As security professionals we struggle with several challenges. Defining standards or meeting regulatory compliance can be one; and preventing security breaches can be another. One should help with the other, but sometimes good enough just isn t. Sometimes we miss a solution by spending too much time thinking about the problem. The most fundamental security problem to control is user access.
I attended a conference yesterday in which my friend and colleague Stuart McClure was a panel participant along with law enforcement, regulatory agencies, and a Chief Privacy Officer from a large software company. During the Q&A series there was a lively debate between the regulators who write the audit and governance reporting rules, the Chief Privacy Officer and the other participants who deal with incident response including Stuart and two Assistant US Attorneys. The point was made that regulators need to write rules that are general enough to be applied by everyone, without the specificity that might cause companies to rise only to the level of compliance. The counter-point was made that companies already do that (only commit to compliance), and accordingly that the rules should be more specific and focused on the basic security problems that actually underlie all breach events. Between the two arguments though there was agreement on one truism: prevention is the key to security.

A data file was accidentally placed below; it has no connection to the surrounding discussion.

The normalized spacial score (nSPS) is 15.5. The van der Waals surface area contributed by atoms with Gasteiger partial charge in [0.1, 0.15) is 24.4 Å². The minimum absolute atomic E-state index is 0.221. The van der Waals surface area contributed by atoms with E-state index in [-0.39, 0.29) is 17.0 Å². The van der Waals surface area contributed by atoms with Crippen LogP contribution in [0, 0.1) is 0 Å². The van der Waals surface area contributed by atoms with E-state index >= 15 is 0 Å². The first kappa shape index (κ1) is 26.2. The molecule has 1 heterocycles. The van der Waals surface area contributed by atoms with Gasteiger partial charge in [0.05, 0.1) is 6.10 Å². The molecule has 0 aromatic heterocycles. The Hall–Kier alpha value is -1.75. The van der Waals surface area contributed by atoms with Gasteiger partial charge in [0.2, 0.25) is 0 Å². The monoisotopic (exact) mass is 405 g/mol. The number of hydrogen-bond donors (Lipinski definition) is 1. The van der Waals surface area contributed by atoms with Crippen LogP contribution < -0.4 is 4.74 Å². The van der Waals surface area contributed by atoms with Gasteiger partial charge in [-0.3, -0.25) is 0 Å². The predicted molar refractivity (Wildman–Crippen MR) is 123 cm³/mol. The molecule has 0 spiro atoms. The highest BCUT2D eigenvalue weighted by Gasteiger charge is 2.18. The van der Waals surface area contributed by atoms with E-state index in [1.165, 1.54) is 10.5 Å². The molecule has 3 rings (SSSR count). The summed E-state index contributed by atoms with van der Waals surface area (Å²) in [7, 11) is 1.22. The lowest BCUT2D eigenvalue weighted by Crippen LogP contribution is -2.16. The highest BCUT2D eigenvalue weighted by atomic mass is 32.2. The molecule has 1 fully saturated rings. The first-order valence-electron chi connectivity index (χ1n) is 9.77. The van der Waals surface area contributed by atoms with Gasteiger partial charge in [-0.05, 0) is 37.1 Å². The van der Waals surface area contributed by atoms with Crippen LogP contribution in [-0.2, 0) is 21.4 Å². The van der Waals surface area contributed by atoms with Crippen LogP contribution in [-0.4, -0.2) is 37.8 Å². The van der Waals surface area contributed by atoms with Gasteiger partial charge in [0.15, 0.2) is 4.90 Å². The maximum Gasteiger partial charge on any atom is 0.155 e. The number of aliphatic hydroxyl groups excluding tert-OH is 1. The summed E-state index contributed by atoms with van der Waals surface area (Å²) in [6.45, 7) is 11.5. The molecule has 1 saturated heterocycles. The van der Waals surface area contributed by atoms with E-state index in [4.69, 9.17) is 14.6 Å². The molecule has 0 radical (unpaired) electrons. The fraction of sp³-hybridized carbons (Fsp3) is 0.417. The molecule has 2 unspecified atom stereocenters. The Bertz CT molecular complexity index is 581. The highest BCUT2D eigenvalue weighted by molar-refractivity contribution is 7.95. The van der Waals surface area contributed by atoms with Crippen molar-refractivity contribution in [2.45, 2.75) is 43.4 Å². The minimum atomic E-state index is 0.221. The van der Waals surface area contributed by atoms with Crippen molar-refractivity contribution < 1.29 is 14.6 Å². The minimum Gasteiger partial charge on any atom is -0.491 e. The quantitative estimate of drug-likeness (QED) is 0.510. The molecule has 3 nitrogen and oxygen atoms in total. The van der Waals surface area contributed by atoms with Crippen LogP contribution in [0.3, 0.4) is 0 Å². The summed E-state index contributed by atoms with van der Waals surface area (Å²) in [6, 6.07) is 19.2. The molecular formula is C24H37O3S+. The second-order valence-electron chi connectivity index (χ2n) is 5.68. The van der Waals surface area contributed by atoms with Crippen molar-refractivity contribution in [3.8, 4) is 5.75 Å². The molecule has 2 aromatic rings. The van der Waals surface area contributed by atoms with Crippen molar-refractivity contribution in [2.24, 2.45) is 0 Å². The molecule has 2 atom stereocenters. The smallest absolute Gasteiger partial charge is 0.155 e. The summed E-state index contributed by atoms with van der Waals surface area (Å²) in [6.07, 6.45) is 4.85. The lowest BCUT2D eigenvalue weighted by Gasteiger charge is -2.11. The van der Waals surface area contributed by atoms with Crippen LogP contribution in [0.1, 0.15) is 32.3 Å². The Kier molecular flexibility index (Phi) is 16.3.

While we listened to the panel discussion I realized that there seemed to be a gap in understanding by the participants for what each other were saying. On the one hand the regulators expressed frustration that they wouldn t be able to deliver a standard for auditing security controls that would be acceptable and still useful; on the other hand the responders expressed frustration that simple but specific guidance could not be provided for compliance auditing and reporting that would help to prevent security breaches - not to mention the fact that the industry and regulators have been providing high level guidance for operators for the better part of 20 years (such as FERC/NERC CS, FISMA, GLBA, HIPP, NIST, ISO, and etc.) with the result that auditors review company controls to meet compliance standards, but threats have continued to evolve without related evolution of the standards. It is impossible to prevent something that you are not even watching out for.
It also occurred to me that maybe people do not realize how simple security breaches are to carry out and how simple it can be to prevent them. In fact there has always been and audit criteria for information governance related to security controls that could help immensely if applied from a different perspective.
I m talking about user profile monitoring. Ask yourself, How many computers in my organization have how many different user profiles on them, and when were they created or subsequently used and how? Answering these questions will focus your security breach investigations tremendously and help to dramatically identify lateral movement by unauthorized (or otherwise anomalous) users in a corporate network. Investigating the user history reveals accesses to information sources and subsequent actions by the users that may include further compromise, reconnaissance, targeting, sabotage, or exfiltration of data.
There has long been a standard for auditing "RBAC" (Rules or Roles-Based Access Controls) in databases related to material information in companies such as ERP or CRM systems; however there is no such standard requirement for auditing "User Profile Propagation and Use".